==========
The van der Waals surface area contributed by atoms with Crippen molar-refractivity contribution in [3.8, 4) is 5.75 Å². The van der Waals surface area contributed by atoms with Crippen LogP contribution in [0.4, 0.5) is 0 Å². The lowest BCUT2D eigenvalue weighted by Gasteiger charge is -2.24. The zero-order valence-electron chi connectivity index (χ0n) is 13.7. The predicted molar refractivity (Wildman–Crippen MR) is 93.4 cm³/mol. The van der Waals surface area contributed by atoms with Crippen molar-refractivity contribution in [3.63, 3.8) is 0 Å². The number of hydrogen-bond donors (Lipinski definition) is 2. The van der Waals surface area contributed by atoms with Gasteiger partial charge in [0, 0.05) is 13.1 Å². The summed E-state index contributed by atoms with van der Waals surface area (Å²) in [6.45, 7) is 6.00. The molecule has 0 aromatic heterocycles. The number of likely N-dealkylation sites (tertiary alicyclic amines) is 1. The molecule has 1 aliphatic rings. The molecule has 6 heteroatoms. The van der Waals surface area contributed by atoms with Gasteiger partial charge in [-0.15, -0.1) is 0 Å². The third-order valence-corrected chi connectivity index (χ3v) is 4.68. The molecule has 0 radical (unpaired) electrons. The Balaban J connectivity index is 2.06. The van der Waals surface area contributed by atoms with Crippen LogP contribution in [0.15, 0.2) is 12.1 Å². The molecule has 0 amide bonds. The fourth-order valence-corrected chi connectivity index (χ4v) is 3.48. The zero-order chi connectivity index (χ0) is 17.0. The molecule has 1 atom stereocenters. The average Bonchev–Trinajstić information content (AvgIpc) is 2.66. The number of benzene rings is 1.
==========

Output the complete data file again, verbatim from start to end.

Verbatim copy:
The van der Waals surface area contributed by atoms with Crippen molar-refractivity contribution in [3.8, 4) is 5.75 Å². The van der Waals surface area contributed by atoms with Crippen LogP contribution in [0.4, 0.5) is 0 Å². The lowest BCUT2D eigenvalue weighted by Gasteiger charge is -2.24. The zero-order valence-electron chi connectivity index (χ0n) is 13.7. The predicted molar refractivity (Wildman–Crippen MR) is 93.4 cm³/mol. The van der Waals surface area contributed by atoms with Crippen molar-refractivity contribution in [3.63, 3.8) is 0 Å². The number of hydrogen-bond donors (Lipinski definition) is 2. The van der Waals surface area contributed by atoms with Gasteiger partial charge in [0, 0.05) is 13.1 Å². The summed E-state index contributed by atoms with van der Waals surface area (Å²) in [6.45, 7) is 6.00. The molecule has 0 aromatic heterocycles. The number of likely N-dealkylation sites (tertiary alicyclic amines) is 1. The molecule has 1 aliphatic rings. The molecule has 6 heteroatoms. The van der Waals surface area contributed by atoms with Gasteiger partial charge in [-0.15, -0.1) is 0 Å². The third-order valence-corrected chi connectivity index (χ3v) is 4.68. The molecule has 0 radical (unpaired) electrons. The Balaban J connectivity index is 2.06. The van der Waals surface area contributed by atoms with Crippen LogP contribution in [0.15, 0.2) is 12.1 Å². The molecule has 0 amide bonds. The fourth-order valence-corrected chi connectivity index (χ4v) is 3.48. The zero-order chi connectivity index (χ0) is 17.0. The molecule has 1 atom stereocenters. The average Bonchev–Trinajstić information content (AvgIpc) is 2.66. The number of benzene rings is 1.